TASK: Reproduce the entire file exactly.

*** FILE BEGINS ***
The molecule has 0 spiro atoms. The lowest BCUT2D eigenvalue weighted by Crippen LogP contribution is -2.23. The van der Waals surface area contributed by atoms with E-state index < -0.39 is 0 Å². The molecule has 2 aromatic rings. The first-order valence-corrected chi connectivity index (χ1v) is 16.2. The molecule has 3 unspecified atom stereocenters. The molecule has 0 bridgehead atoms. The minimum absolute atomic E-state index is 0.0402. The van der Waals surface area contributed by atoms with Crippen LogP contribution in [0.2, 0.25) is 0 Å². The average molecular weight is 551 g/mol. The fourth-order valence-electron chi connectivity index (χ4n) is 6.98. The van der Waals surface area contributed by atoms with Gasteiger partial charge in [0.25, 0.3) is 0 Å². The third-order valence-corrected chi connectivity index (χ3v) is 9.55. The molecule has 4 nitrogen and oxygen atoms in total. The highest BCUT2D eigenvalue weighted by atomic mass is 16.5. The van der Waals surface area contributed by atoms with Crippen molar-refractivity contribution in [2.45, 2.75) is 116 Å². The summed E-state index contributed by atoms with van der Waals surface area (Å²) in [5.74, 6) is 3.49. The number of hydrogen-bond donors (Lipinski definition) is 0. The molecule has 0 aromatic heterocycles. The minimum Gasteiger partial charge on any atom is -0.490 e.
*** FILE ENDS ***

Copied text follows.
The molecule has 0 spiro atoms. The lowest BCUT2D eigenvalue weighted by Crippen LogP contribution is -2.23. The van der Waals surface area contributed by atoms with E-state index < -0.39 is 0 Å². The molecule has 2 aromatic rings. The first-order valence-corrected chi connectivity index (χ1v) is 16.2. The molecule has 3 unspecified atom stereocenters. The molecule has 0 bridgehead atoms. The minimum absolute atomic E-state index is 0.0402. The van der Waals surface area contributed by atoms with Crippen LogP contribution in [0.2, 0.25) is 0 Å². The average molecular weight is 551 g/mol. The fourth-order valence-electron chi connectivity index (χ4n) is 6.98. The van der Waals surface area contributed by atoms with Gasteiger partial charge in [0.25, 0.3) is 0 Å². The third-order valence-corrected chi connectivity index (χ3v) is 9.55. The molecule has 4 nitrogen and oxygen atoms in total. The highest BCUT2D eigenvalue weighted by atomic mass is 16.5. The van der Waals surface area contributed by atoms with Crippen molar-refractivity contribution in [2.45, 2.75) is 116 Å². The summed E-state index contributed by atoms with van der Waals surface area (Å²) in [5.74, 6) is 3.49. The number of hydrogen-bond donors (Lipinski definition) is 0. The molecule has 0 aromatic heterocycles. The minimum Gasteiger partial charge on any atom is -0.490 e.